Wealth in the hands of a few is inconceivable to the Joads and their companions. When told that there’s a “newspaper fella near the coast, got a million acres,” Casy is incredulous. “What in hell can he do with a million acres?” Considering that degree of wealth, he concludes, “If he needs a million acres to make him feel rich, seems to me he needs it ’cause he feels awful poor inside hisself.” Neither Casy nor his friend Ma is ever poor inside.
President Ma Joad wouldn’t cut food stamps. She wouldn’t deny education to immigrant children. She wouldn’t trim funds for the homeless. She would remind each American that lending a hand to those at the bottom is a quality of the species, Homo sapiens.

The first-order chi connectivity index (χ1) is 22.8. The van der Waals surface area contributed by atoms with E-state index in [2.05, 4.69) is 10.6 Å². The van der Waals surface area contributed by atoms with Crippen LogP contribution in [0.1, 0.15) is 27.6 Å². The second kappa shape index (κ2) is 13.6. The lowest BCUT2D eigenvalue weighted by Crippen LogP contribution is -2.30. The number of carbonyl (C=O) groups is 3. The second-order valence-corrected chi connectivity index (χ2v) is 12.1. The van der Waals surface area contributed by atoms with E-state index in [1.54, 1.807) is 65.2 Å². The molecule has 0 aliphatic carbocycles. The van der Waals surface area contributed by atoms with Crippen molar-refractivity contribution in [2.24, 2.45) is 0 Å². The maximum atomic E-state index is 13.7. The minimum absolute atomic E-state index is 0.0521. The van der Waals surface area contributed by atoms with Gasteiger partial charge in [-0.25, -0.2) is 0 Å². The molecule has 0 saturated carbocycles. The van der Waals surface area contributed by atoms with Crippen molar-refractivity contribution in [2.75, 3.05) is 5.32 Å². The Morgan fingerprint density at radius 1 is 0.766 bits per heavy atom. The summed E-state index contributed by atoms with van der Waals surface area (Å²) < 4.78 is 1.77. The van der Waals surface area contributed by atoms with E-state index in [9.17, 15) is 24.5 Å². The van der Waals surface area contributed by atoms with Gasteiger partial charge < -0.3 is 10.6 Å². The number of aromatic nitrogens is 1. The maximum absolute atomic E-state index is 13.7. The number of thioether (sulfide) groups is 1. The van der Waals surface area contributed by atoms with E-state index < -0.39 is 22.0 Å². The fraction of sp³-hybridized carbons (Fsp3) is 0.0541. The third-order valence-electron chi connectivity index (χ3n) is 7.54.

She would fire up the country with collective energy, too. “Maybe if we was all mad in the same way,” Ma offers to Tom when he first comes home. Ma’s notion of the American spirit would hardly be inherited privilege or wealth or capitalist fervor; as she puts it: “If you’re in trouble or hurt or need — go to poor people. They’re the only ones that’ll help — the only ones.” Pulling together is the Joad way, pure American democracy.